Look at her go!!
I have spent the week recovering from pinkeye, a sinus infection, two ruptured eardrums, and two ear infections. My left eardrum burst in the middle of the night after I went to the doctor. I'm grateful it wasn't as painful as when my right eardrum decided it had enough.
I feel like today was the first day that could really count as recovery. I'm not sure how long it will take for my ears to fully heal, to lose the ringing and echo-y sounds, or to feel kind of normal again, but I am certain this wasn't what I had in mind for my summer. The not hearing well part isn't great, but the dizzy spells are proving to be the worst. If I turn my head too quickly, or move in a different direction, I feel like falling over. One of my new life goals is to never experience Vertigo. Ever.
Last night, we watched an old family video that touched me. It was Christmas Day at Jake's paternal grandparents' (Mammy and Granddad) home in 1990. Everyone was there. All four children, their spouses, and all eleven grandchildren. Grandmother, Mammy's mom, was even there. This woman is legendary, and I've never seen her on video before. It was wonderful. It was also bittersweet.
Mammy passed away just before Christmas. I haven't written much about it. I've processed her death very differently without having been there during the last few months of her life when Dementia completely took over, and she wasn't really Mammy anymore. In many ways I'm grateful that she was still her when we left for Los Angeles.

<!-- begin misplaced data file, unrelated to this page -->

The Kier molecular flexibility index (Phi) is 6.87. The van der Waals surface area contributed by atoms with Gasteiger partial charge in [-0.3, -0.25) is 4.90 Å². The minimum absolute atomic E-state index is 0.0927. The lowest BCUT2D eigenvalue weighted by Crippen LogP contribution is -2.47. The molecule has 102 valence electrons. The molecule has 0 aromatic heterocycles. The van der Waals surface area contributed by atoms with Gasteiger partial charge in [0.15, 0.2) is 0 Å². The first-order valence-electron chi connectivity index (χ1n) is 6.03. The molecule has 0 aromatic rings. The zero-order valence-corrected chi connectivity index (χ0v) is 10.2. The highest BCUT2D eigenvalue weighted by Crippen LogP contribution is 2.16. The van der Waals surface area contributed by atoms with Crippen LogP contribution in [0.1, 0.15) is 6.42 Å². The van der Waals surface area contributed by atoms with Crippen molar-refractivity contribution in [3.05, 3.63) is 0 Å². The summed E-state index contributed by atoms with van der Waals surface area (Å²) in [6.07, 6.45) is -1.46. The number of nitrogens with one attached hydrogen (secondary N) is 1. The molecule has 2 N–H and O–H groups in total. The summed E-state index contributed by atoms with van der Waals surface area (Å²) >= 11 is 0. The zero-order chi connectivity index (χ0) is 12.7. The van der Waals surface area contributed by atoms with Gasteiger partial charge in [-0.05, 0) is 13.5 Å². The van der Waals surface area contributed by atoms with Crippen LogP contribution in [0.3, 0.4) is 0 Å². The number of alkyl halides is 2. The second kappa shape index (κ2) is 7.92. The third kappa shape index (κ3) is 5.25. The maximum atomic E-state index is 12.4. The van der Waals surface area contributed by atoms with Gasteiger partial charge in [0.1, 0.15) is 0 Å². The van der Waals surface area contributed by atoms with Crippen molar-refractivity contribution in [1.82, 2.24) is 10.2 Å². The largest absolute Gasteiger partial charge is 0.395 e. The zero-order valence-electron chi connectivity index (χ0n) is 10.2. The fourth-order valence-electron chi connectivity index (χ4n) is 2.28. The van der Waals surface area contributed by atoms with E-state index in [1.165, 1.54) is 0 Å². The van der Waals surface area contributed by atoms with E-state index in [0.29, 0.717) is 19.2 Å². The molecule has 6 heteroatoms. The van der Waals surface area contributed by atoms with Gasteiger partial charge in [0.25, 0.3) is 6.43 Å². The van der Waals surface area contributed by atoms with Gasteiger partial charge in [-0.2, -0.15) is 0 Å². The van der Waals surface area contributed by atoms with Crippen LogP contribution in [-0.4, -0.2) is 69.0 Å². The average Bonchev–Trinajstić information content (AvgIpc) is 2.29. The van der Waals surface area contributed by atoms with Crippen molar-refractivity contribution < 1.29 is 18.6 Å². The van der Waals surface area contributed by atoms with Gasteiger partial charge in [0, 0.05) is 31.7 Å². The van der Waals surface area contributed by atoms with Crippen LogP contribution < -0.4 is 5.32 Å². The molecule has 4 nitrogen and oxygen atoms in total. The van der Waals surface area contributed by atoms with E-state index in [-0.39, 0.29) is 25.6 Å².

The part of the video that really got me was the timing. Six months after it was filmed, that family was put through the wringer. It was changed forever. Vaughn's dad, Granddad, left Mammy on Father's Day in 1991. He didn't just leave her, he left the whole family - stayed in the same small town, but didn't have contact with any of his children or grandchildren. Actually seeing the faces of those sweet little grandbabies, and a family enjoying being together juxtaposed with the story, made me have to work really hard at staying in control of my emotions.
I realized, in watching it, that I knew all of the people, but I didn't know that family. It doesn't exist anymore.
Jake's granddad actually lives a little over a block away from the home his parents' have lived in for the last six-and-a-half years. While Cora was riding her bike this morning, I saw his car back out of the driveway and come our way. Jake had Cora pulled over "up the hill" towards his house when he saw the car coming towards them. I wondered if he would recognize Jake, or see that little girl on the bike and know that it was his great-granddaughter. And not just know that it was his great-granddaughter, but do a tiny happy dance that she'd just made it through a rite of passage.
In the middle of my flurry of thoughts, he turned at the intersection right before he got to them, and I was sure that he [or his wife] decided make that turn as a precaution, to avoid the kid on her bike in the street.